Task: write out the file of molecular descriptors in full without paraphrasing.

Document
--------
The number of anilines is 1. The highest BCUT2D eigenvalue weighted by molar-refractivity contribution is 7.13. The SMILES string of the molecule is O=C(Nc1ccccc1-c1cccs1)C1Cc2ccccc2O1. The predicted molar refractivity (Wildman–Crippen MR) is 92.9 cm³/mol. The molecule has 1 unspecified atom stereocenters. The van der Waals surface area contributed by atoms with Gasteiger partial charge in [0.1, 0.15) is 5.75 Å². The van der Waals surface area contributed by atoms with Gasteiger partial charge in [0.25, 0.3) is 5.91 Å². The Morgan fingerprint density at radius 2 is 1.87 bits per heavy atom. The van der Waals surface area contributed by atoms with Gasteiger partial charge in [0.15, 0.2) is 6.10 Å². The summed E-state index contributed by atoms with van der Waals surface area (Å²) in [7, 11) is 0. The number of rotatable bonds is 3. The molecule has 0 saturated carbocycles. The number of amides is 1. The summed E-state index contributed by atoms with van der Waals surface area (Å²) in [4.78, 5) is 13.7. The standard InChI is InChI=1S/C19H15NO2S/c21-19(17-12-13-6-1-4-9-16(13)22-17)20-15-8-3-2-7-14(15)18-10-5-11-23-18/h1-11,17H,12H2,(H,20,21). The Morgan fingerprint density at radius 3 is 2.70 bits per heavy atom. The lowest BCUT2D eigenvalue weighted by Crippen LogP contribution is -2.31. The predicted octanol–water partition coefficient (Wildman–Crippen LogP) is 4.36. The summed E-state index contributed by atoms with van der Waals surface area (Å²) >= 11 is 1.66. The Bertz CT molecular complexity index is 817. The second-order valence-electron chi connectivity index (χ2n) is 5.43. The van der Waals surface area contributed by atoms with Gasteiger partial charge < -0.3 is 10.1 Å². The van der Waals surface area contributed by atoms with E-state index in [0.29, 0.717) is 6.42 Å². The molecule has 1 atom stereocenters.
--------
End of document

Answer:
The number of anilines is 1. The highest BCUT2D eigenvalue weighted by molar-refractivity contribution is 7.13. The SMILES string of the molecule is O=C(Nc1ccccc1-c1cccs1)C1Cc2ccccc2O1. The predicted molar refractivity (Wildman–Crippen MR) is 92.9 cm³/mol. The molecule has 1 unspecified atom stereocenters. The van der Waals surface area contributed by atoms with Gasteiger partial charge in [0.1, 0.15) is 5.75 Å². The van der Waals surface area contributed by atoms with Gasteiger partial charge in [0.25, 0.3) is 5.91 Å². The Morgan fingerprint density at radius 2 is 1.87 bits per heavy atom. The van der Waals surface area contributed by atoms with Gasteiger partial charge in [0.15, 0.2) is 6.10 Å². The summed E-state index contributed by atoms with van der Waals surface area (Å²) in [7, 11) is 0. The number of rotatable bonds is 3. The molecule has 0 saturated carbocycles. The number of amides is 1. The summed E-state index contributed by atoms with van der Waals surface area (Å²) in [4.78, 5) is 13.7. The standard InChI is InChI=1S/C19H15NO2S/c21-19(17-12-13-6-1-4-9-16(13)22-17)20-15-8-3-2-7-14(15)18-10-5-11-23-18/h1-11,17H,12H2,(H,20,21). The Morgan fingerprint density at radius 3 is 2.70 bits per heavy atom. The lowest BCUT2D eigenvalue weighted by Crippen LogP contribution is -2.31. The predicted octanol–water partition coefficient (Wildman–Crippen LogP) is 4.36. The summed E-state index contributed by atoms with van der Waals surface area (Å²) >= 11 is 1.66. The Bertz CT molecular complexity index is 817. The second-order valence-electron chi connectivity index (χ2n) is 5.43. The van der Waals surface area contributed by atoms with Gasteiger partial charge < -0.3 is 10.1 Å². The van der Waals surface area contributed by atoms with E-state index in [0.29, 0.717) is 6.42 Å². The molecule has 1 atom stereocenters.